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Emily Love, who he met while working on this campaign over the last year and who continues to live each day to her fullest. But in the end, any amount Jim raises for LLS, will help fund therapies and treatments, and essentially help save lives today. The organization’s continued advancements over the years, are responsible for the blood cancer survival rate doubling and tripling; in some cases, the survival rate has even quadrupled. Born and raised in Gridley, California, Anderson grew up around cattle and horses, and now loves working as a real estate agent in this “urban cow town.” Anderson writes so passionately about his father on his fundraising website, calling him his personal man of the year because dad is always in his heart. Between Jim’s two parents, dad was the softie. When mom would say, no, he and his siblings would ask dad. “He was a good spirited guy and he died suddenly. He had an aneurism; it wasn’t leukemia that killed him and because of medical advances, he lived a pretty normal life for 11 years, though there were times he was sick and had to change medicines when one stopped working. “But he was a Marlboro man. He didn’t want us to treat him like he was sick,” Jim said about his father. As an employee for United Parcel Service for 30 years, everyone in Gridley knew Jim’s father as a humble man who helped anyone he could. “He didn’t care how much money you had or how poor you were. He would pick up the town drunk and drive him home. He was just a good old boy. He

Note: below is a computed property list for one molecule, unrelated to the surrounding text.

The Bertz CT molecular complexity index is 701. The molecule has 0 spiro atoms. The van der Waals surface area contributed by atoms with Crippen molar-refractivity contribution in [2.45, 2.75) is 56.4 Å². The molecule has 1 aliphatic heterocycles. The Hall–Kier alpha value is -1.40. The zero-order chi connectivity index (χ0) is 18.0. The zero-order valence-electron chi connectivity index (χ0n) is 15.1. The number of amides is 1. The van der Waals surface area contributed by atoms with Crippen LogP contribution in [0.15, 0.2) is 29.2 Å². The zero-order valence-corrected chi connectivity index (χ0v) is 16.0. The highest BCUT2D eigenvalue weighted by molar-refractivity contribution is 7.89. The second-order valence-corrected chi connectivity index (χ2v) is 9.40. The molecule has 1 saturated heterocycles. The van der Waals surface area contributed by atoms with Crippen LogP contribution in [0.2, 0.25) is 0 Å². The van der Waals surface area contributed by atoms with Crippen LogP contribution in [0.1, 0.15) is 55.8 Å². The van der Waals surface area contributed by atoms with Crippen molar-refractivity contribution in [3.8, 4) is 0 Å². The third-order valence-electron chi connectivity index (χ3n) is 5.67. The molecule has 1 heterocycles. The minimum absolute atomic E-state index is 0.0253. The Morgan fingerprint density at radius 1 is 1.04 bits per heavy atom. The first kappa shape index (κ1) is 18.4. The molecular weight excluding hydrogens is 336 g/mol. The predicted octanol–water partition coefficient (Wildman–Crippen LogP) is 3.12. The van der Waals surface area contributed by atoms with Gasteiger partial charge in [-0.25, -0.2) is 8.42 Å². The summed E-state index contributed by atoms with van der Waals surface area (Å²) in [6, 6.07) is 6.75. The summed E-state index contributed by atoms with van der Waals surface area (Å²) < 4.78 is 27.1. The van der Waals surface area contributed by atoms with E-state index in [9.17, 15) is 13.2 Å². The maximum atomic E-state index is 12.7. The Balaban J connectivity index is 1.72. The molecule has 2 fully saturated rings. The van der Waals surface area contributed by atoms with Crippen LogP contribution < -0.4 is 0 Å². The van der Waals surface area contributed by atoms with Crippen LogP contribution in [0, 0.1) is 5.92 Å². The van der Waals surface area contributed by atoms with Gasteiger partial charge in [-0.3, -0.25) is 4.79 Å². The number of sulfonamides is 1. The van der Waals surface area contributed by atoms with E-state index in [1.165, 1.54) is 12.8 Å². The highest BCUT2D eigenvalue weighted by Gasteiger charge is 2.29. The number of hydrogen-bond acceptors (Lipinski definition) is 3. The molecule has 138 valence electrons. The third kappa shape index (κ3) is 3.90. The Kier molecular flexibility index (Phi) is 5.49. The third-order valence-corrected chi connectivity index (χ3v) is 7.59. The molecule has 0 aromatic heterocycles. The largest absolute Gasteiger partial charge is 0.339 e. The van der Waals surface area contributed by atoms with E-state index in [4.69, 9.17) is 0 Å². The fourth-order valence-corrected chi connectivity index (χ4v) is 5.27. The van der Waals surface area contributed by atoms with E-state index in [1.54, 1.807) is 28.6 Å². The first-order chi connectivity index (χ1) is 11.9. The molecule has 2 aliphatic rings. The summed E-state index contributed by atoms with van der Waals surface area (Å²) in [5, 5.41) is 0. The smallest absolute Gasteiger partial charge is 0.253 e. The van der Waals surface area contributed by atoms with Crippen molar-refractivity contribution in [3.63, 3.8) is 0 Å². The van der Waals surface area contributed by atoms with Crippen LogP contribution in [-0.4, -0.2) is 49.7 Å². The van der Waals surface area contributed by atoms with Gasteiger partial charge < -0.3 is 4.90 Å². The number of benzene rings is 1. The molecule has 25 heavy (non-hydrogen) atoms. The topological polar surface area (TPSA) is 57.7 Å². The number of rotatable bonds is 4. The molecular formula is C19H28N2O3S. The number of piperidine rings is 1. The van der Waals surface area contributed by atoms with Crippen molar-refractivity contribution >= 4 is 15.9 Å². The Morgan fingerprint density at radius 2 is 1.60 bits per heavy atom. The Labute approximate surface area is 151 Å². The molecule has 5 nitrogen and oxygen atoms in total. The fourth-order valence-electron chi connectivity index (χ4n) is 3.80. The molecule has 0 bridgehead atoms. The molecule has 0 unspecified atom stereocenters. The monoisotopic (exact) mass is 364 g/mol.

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always was the type that made sure everybody was taken care of.” Perhaps that spirit to help others is genetic or has been passed down to Jim, Jr. because his heart is in the right place. Now more than 10 years since Jim Anderson, Sr.’s death, the entire family is on board with Jim’s campaign for his father. Jim’s mom, Sally Anderson, still lives in Gridley and will be holding small-scale fundraising efforts there, including a tea in her home and outreach to local service groups, like Kiwanis, to see what funds they can raise. As Jim speaks passionately about his love for his father, he also describes Emily’s spirit as enduring and pure. He said the first time he met her, she was clinging onto the shoulder of his campaign manager, Jennifer Pear, at an event at Zocolo, but she was quick to let go after a photo request. Recalled Jim: “I said to Emily’s mother: ‘Can I hold her? Can I get a picture with her?’ I thought, Oh sure! But her spirit. She’s so sweet. I was reluctant she was going to come to me, but she did. She is just a sweet, sweet little girl.” Upon thinking about the interaction, Jim explained how she has been used to interacting with strangers over the last year due to spending so much time in the hospital, getting shots, exams and doctors’ visits. Besides those who have donated to his campaign, Jim has garnered support from friends who are holding smaller, fundraising events, including a bunko party and wine tastings at their homes. The following are the larger upcoming fundraising events that have been publicized on Jim’s website: